Research in Pediatric Rheumatology is a fast-changing field, and we offer opportunities to participate in research studies of several types. As new medications are developed and tested in adults, they require further research before they can be given to children with similar diseases. Such pharmacologic trials or drug trials are one category of research done through Riley Rheumatology. We also conduct post-market, observational research studies, known as registries that monitor long-term outcomes of children taking approved medications over the course of several years. Data from these registries help us identify benefits and rare safety issues that are only seen years after a medication is begun. This information is for optimal care of our individual patients. Additionally, we have studies that look at various biomarkers (like blood test results or other characteristics of a disease) that may help predict an individual child’s response to a medication.
Regardless of the study design, the protocols are often very specific, and enroll only a narrow range of research volunteers: perhaps children in a certain age group, perhaps those with an unusual variant of juvenile arthritis, or with a particular type of kidney involvement in lupus. If we find that your child fits the spectrum of disease studied in a clinical trial, your physician may ask your consent to discuss the trial with our research coordinators. Our team works to ensure that no patient or family feels pressure to participate in research, and we follow the highest ethical standards throughout the consent process and throughout the research experience. Research participation is strictly voluntary, and we support every individual’s right to participate, and to decline.
Current studies in progress through Riley Rheumatology include:
- Effects of Pubertal Hormone Changes on Early Onset Systemic Lupus Erythematosus. Funding – NIH, Lupus Foundation of America, Department of Pediatrics at Indiana University School of Medicine. Aim: To identify major hormonal triggers to flare in lupus disease activity and the molecular pathways by which they occur after hormone changes during natural puberty in childhood SLE. Principal Investigator: K. M. O’Neil, MD. Closed.
- Infections as Triggers to Flare in Systemic Lupus Erythematosus. Funding – Department of Pediatrics, IU School of Medicine. Aim: To identify if and through what immunologic mechanisms flares of lupus are triggered by common viral infections. Principal Investigator: K. M. O’Neil, MD. Enrolling.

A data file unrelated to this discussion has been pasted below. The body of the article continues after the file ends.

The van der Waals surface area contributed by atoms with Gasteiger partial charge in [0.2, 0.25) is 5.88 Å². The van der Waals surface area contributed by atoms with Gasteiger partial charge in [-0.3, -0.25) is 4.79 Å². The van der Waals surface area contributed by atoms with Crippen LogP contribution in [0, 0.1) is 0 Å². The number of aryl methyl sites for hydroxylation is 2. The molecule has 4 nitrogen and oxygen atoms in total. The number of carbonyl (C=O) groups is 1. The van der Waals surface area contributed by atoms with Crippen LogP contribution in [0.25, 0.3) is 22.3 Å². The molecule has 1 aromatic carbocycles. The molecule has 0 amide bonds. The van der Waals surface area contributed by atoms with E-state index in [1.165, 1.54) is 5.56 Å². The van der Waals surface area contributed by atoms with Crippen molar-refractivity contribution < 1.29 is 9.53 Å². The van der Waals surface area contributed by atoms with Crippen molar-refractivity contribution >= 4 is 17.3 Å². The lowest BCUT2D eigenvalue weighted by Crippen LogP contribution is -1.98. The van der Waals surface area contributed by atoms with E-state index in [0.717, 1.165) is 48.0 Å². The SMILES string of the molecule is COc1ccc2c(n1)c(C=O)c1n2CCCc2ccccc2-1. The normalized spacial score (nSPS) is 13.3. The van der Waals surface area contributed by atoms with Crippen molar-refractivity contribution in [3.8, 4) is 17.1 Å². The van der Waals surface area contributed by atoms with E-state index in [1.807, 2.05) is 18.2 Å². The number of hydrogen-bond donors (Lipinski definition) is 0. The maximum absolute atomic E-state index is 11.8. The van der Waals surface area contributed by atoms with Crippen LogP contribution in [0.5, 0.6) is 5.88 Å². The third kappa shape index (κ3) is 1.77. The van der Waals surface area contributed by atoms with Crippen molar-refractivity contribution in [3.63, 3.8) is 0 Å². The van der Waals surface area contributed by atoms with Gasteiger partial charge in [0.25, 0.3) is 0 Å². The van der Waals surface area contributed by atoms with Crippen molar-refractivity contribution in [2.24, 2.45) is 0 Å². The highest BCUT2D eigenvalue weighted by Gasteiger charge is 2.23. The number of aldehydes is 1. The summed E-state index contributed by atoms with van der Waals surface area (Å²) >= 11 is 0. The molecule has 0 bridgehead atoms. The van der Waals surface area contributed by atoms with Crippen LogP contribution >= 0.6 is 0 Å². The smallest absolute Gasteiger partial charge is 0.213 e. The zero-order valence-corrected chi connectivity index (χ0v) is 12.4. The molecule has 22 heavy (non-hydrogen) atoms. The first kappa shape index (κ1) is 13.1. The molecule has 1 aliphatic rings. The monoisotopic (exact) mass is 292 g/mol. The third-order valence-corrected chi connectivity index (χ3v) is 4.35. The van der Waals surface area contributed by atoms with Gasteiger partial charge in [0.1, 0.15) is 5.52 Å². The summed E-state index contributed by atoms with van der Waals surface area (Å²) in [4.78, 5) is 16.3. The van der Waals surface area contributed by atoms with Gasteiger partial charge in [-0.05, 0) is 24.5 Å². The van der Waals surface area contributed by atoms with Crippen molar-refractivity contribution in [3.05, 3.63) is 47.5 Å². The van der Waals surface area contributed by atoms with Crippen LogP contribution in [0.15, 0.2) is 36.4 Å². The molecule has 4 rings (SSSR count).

- HER-2 Transcription Factor as a Urinary Biomarker in Juvenile Systemic Lupus Erythematosus. Funding – CARRA. Aim: to test the utility of a potential urine biomarker of renal inflammation (glomerulonephritis) in children and adolescents with systemic lupus erythematosus. Principal Investigator: K. M. O’Neil, MD. Enrolling.
- Abatacept Registry in Juvenile Idiopathic Arthritis. Funding – Bristol Meyers Squibb, Inc. Sponsored by PRCSG (Pediatric Rheumatology Collaborative Study Group). Aim: To identify long term outcomes, efficacy and safety of abatacept treatment for JIA. Principal Investigator: K. M. O’Neil, MD. Enrolling.
- PedVas: A pediatric vasculitis registry. Funding – Canadian Institutes for Health Research. Sponsored by CARRA. Aim: To better understand the clinical manifestations of systemic vasculitis in childhood and to find best treatment practices. Principal Investigator: K. M. O’Neil, MD. Enrolling.
- The Childhood Arthritis and Rheumatology Research Alliance (CARRA) Registry. Riley at IU Health participates in this multicenter research study, which is housed at Duke University. This registry represents an ongoing effort that will be used to answer pressing questions about the current medicines used to treat pediatric rheumatic conditions. For more information on The CARRA Registry, please contact department research coordinator Mariah Boncek at 317.274.2172.
- FiRst Line Options for Systemic JIA Treatment (FROST). This is an extension of the CARRA Registry. FROST is specifically for patients who are newly diagnosed with systemic JIA. The goal of the study is compare and determine the effectiveness of treatment strategies in the early stages of treatment intervention.
- Start Time Optimization in Polyarticular Juvenile Idiopathic Arthritis (STOP-JIA) Project. This is an extension of the CARRA Registry. STOP-JIA is specifically for patients who are newly diagnosed with polyarticular JIA. The goal of the study is compare and determine the effectiveness of treatment strategies in the early stages of treatment intervention.
- Gene Expression In Polyarticular Juvenile Idiopathic Arthritis. Funding – NIH. Aim: The purpose of this multicenter national study is to understand responses to different medications for juvenile idiopathic arthritis (JIA). Site Principal Investigator: K. M. O’Neil, MD. Closed to enrollment.
- Safety and Efficacy of tofacitinib in polyarticular juvenile idiopathic arthritis. Funding – Pfizer Inc. Aim: To determine the safety and efficacy of a liquid suspension of tofacitinib in treating polyarticular juvenile idiopathic arthritis. Principal Investigator: S. E. Tarvin, MD, MSc.
- Safety and Efficacy of subcutaneous certolizumab pegol in polyarticular juvenile idiopathic arthritis. Funding – UCB Inc. Aim: To establish safety and efficacy of certolizumab pegol in the treatment of polyarticular juvenile idiopathic arthritis. Principal Investigator: S. E. Tarvin, MD, MSc. Closed to enrollment.